Monday, 20 May 2013

Autumn Days

I've been a busy girl out in the fields recently.  It's a five stage plan.  Above our house we have about 25 metres between us and the back boundary.  I want a small, terraced kitchen garden directly outside the back of the house, then a wide meandering grassed area, then a dense planting of natives for screening, wind break and to encourage the small birds closer to the house, then behind that the firebreak.  The kitchen garden will have to wait as we need some earthmoving done first, and the whole area will need to be fenced to avoid Bertha Bunny and Kevin Kangaroo from eating all my lettuce and herbs!
In the meantime I am concentrating on the mass planting of natives towards the very top.  This too needs fencing and I made a start on that this week.  But I've run out of wire.  So until I go to town tomorrow my thoughts turned to the ground work that is necessary.  The top of our place has always been rather arid, it is super dry below the surface yet in some parts there is a thick layer of moss on the surface.  On digging a few deep holes it seems to be sandy, like the rest of our hillside land, we had wondered whether there was sheet rock just under the surface to make the moss form - no, no rock. 

My conclusion is that as this land used to be forest about 25 years ago, that forest and undergrowth has left residual roots in the surface 25cm of soil.  It is just a mass of tiny fibrous roots that don't seem to belong to anything, and these tiny roots seem to be forming a barrier to stop water from soaking in, leaving the surface wet, which encourages the moss.  So I researched what to do about this, iron sulphate kills moss.  But it also reduces the pH so I ran around yesterday doing about 50 pH tests in different areas.  Surprisingly, the untouched soil is pretty much neutral, good to know that we don't have any glaring pH issues, and it also meant that I could throw around the iron sulphate, lowering the pH a tad would be just fine.
Before I started scattering iron sulphate around, I grabbed The Hun out of the shed and cultivated all the soil along the top as deeply as I could, which broke up the surface moss, broke apart the fibrous root masses, and left lots of little furrows for water to sit in and slowly seep into the ground.  Today I spread the iron sulphate around and watered it in, apparently the moss will turn black and die.  I also spread some blood and bone around, and scattered some grass seed.  It will be very interesting to watch and see what happens over the next few weeks.  The next stage is to complete the plant protecting fence, then continue with planting the 50 or so tube stock natives I bought.  Then they all need their green plastic protective covers on, then I plan to mulch them all.  Then HOPEFULLY by spring I will have happy, healthy plants that will grow strongly. 
Speaking of mulch, last week we bought 10 bales of pea straw.  Sound silly but I just love the look of bales stacked on the pallet in front of the vegie patch, it feels very farm-like :-)  And I love the smell of straw.
The first thing I did was mulch my fenced garden area downhill from the house.  I love the look of mulched straw almost as much as the smell of it.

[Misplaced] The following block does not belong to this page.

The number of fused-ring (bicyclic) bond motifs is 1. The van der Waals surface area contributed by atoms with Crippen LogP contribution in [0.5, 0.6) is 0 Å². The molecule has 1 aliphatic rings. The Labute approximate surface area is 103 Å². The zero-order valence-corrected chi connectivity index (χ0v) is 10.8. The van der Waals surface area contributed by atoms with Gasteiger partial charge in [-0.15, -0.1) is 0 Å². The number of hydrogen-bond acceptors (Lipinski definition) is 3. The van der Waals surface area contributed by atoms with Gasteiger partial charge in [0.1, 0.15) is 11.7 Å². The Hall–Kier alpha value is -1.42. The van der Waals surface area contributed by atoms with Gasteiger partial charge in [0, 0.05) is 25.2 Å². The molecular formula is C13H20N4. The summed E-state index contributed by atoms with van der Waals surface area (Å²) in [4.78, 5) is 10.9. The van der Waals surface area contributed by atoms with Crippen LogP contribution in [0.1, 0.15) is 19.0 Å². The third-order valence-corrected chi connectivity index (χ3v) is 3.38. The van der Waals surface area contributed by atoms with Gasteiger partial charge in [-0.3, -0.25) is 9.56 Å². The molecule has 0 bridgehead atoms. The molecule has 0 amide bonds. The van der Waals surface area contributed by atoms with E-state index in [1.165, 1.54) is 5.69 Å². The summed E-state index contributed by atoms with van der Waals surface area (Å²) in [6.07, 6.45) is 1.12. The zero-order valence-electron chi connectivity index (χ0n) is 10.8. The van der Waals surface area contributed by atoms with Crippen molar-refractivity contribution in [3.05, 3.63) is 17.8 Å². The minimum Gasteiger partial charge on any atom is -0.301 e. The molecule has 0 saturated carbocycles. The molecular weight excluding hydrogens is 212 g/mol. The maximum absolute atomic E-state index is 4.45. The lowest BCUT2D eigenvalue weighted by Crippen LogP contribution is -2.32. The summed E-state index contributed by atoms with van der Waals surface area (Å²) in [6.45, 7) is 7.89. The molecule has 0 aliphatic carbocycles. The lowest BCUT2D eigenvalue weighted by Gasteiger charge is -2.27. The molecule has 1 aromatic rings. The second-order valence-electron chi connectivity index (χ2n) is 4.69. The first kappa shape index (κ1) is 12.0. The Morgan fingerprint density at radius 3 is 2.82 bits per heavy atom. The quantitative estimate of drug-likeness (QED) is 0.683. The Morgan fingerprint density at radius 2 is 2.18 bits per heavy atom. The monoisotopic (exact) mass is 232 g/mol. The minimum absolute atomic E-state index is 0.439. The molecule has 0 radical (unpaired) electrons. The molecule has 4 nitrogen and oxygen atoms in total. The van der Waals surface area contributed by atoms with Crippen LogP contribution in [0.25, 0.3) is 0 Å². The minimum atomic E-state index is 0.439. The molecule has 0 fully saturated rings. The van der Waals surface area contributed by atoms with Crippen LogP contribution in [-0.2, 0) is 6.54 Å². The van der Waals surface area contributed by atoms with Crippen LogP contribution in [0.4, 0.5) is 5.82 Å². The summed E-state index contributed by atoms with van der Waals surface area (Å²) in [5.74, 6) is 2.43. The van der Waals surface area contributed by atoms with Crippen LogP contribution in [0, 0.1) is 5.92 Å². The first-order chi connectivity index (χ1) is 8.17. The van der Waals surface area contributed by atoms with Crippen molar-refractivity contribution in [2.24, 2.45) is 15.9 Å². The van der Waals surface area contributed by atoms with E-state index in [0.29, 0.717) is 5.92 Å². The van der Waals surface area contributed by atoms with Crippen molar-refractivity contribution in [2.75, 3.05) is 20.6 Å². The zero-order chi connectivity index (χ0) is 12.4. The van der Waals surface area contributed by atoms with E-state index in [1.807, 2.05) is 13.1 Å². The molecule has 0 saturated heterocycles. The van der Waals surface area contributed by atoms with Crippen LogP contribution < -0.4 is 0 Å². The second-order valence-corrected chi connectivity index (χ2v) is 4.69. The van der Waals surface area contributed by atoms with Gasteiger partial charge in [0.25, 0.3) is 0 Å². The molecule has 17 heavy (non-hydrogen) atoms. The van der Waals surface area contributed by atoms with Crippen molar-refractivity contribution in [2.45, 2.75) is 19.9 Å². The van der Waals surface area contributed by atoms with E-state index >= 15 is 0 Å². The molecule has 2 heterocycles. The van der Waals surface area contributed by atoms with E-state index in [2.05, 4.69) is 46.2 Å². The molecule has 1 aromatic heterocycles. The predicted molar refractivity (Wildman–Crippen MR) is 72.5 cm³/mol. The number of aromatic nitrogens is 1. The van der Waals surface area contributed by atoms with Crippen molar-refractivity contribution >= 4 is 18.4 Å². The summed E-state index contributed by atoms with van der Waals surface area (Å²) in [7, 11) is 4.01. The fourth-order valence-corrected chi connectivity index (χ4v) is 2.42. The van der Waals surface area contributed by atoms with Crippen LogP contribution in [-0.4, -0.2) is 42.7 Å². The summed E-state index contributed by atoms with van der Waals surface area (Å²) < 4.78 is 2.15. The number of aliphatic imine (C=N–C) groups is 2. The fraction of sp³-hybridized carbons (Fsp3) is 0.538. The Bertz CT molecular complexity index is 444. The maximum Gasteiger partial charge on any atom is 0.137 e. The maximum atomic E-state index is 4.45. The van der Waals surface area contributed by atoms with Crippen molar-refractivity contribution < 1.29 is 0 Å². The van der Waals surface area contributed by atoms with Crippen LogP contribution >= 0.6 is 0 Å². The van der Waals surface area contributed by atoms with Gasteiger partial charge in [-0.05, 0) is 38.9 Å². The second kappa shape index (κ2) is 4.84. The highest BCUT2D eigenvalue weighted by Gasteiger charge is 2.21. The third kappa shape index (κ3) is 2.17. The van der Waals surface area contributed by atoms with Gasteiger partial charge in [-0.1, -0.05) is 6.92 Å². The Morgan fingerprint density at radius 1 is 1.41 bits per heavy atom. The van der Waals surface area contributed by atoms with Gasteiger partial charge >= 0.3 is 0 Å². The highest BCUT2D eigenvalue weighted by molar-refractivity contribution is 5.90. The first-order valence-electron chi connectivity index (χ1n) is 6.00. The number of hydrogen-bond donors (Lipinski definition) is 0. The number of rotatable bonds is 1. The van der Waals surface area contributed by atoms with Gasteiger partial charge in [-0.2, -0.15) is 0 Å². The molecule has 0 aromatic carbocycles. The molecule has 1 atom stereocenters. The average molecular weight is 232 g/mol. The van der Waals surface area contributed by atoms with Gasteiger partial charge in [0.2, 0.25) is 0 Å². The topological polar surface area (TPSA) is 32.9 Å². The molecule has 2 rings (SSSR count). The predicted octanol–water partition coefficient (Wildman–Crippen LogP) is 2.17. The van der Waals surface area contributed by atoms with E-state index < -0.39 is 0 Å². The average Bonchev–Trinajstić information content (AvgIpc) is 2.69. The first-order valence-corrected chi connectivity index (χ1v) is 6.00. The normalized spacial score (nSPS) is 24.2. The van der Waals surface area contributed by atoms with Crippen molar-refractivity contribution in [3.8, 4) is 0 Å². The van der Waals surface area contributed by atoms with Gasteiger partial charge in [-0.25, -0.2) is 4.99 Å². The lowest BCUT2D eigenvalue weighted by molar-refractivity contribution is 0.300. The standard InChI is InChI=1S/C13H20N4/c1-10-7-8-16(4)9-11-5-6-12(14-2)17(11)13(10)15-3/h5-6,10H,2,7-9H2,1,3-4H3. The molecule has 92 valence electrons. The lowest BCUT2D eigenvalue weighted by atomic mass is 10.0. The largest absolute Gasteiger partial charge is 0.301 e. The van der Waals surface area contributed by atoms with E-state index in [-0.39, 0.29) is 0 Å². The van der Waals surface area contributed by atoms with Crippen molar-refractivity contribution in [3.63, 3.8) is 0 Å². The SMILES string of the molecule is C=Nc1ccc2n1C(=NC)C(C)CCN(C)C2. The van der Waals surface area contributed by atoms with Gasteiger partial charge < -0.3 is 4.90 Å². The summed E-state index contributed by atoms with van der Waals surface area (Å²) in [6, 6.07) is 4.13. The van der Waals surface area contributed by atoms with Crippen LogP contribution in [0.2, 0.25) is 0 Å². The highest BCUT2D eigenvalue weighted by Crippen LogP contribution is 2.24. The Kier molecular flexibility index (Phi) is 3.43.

My little bits and pieces near the front door are growing nicely.  I've grown about 40 marigolds from seed and have just potted them on.  Next stage will be to plant them around the vegie patch to help prevent root nematodes.  I'm enjoying popping out the door and grabbing a few leaves of lettuce or herbs to have with my lunch.  This is my kitchen garden until such time as the real one out the back can get started.
I am delighted to see, tucked away under a plastic bag cover, that some basil seeds have sprouted.  I thought it would be too cold.  I think these ones are called lettuce leaf basil, apparently they have huge leaves.  I hope they keep growing, I love basil!
Meanwhile, out in the vegie patch, Steve's crop of potatoes are growing strongly.  It's one of the few things we've found we can grow outside the fenced area that doesn't get devoured by roos and rabbits.  This variety of potato is King Edward, Steve grew them last year and they were really really good.
His broad beans are going well too.  He has planted a lot less of these this year, we were overrun by them last season and still have a couple of kilos of broad beans in the freezer to get through!
The broccoli is looking great.  A trick Steve tried with the brassicas this season was protecting the young seedlings with a short piece of storm water pipe.  He often found that something chewed the young brassica stems at ground level and killed the plants, so the pipe was to try and stop that happening.  And it seems to have worked.  We were suspicious that the culprit was slaters or little beetles, regardless, the pipe seems to have an effective barrier.  In the background are sugar snap peas along the fence, and parsnips/swedes/turnips mixed up, in a line in front of the peas.  Vegie growing is always satisfying when it is not cabbage moth season!
Steve has also continued with the grand shed reburbishment.  It is looking great, things have their place and there is now a huge area of floor space to move about in.  Next job is to build his big workbench which will sit in the middle of the floor.
The lathe even got unpacked and did its first little job of resizing a bolt.
And now the shed is working properly, construction has commenced on the Chook Spa Retreat and Fortress.  :-)


  1. Lobe your blogs Dy, and cant wait to see you very soon :-)

    1. Thanks Ange, looking forward to seeing you too! X